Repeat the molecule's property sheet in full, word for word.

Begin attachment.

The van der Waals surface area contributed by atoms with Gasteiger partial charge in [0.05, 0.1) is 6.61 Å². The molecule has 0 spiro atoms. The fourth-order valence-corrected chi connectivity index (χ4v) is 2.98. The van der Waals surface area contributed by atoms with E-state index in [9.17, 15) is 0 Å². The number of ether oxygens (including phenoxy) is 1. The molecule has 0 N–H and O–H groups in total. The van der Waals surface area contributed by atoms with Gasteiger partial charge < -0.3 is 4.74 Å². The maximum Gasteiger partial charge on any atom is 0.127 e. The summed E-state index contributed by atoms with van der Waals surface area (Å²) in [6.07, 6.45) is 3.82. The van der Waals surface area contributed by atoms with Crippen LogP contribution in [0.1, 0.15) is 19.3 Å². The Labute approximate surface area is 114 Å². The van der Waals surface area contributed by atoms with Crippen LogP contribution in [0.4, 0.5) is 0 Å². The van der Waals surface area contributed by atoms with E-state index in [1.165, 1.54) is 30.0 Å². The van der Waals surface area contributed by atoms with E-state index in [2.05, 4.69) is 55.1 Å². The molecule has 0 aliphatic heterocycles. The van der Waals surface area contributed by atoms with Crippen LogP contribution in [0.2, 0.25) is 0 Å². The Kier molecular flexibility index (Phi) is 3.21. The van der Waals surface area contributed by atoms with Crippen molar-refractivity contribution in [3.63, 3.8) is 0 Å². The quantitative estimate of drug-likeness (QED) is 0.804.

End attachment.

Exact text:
The van der Waals surface area contributed by atoms with Gasteiger partial charge in [0.05, 0.1) is 6.61 Å². The molecule has 0 spiro atoms. The fourth-order valence-corrected chi connectivity index (χ4v) is 2.98. The van der Waals surface area contributed by atoms with E-state index in [9.17, 15) is 0 Å². The number of ether oxygens (including phenoxy) is 1. The molecule has 0 N–H and O–H groups in total. The van der Waals surface area contributed by atoms with Gasteiger partial charge < -0.3 is 4.74 Å². The maximum Gasteiger partial charge on any atom is 0.127 e. The summed E-state index contributed by atoms with van der Waals surface area (Å²) in [6.07, 6.45) is 3.82. The van der Waals surface area contributed by atoms with Crippen LogP contribution in [0.1, 0.15) is 19.3 Å². The Labute approximate surface area is 114 Å². The van der Waals surface area contributed by atoms with Crippen LogP contribution in [0.4, 0.5) is 0 Å². The van der Waals surface area contributed by atoms with E-state index in [1.165, 1.54) is 30.0 Å². The van der Waals surface area contributed by atoms with E-state index in [2.05, 4.69) is 55.1 Å². The molecule has 0 aliphatic heterocycles. The van der Waals surface area contributed by atoms with Crippen LogP contribution in [0.2, 0.25) is 0 Å². The Kier molecular flexibility index (Phi) is 3.21. The van der Waals surface area contributed by atoms with Crippen molar-refractivity contribution in [3.63, 3.8) is 0 Å². The quantitative estimate of drug-likeness (QED) is 0.804.